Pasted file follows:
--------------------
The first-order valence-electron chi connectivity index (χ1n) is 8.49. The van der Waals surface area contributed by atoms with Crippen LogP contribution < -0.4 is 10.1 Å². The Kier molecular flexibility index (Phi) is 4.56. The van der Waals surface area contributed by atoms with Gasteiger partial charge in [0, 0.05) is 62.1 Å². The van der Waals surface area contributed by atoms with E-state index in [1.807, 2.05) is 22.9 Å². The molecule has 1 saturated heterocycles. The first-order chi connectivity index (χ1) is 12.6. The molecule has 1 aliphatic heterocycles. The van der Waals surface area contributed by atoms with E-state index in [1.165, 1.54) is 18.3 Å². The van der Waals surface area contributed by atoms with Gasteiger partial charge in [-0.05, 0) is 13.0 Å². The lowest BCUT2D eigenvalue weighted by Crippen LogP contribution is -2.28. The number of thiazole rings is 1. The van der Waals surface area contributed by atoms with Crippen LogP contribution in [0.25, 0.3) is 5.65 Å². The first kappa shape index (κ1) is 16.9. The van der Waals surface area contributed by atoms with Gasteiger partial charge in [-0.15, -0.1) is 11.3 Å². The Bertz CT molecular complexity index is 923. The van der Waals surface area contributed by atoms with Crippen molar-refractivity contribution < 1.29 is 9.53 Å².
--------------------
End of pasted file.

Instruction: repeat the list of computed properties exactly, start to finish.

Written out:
The first-order valence-electron chi connectivity index (χ1n) is 8.49. The van der Waals surface area contributed by atoms with Crippen LogP contribution < -0.4 is 10.1 Å². The Kier molecular flexibility index (Phi) is 4.56. The van der Waals surface area contributed by atoms with Gasteiger partial charge in [0, 0.05) is 62.1 Å². The van der Waals surface area contributed by atoms with E-state index in [1.807, 2.05) is 22.9 Å². The molecule has 1 saturated heterocycles. The first-order chi connectivity index (χ1) is 12.6. The molecule has 1 aliphatic heterocycles. The van der Waals surface area contributed by atoms with E-state index in [1.165, 1.54) is 18.3 Å². The van der Waals surface area contributed by atoms with Gasteiger partial charge in [-0.05, 0) is 13.0 Å². The lowest BCUT2D eigenvalue weighted by Crippen LogP contribution is -2.28. The number of thiazole rings is 1. The van der Waals surface area contributed by atoms with Crippen LogP contribution in [0.25, 0.3) is 5.65 Å². The first kappa shape index (κ1) is 16.9. The van der Waals surface area contributed by atoms with Gasteiger partial charge in [-0.15, -0.1) is 11.3 Å². The Bertz CT molecular complexity index is 923. The van der Waals surface area contributed by atoms with Crippen molar-refractivity contribution < 1.29 is 9.53 Å².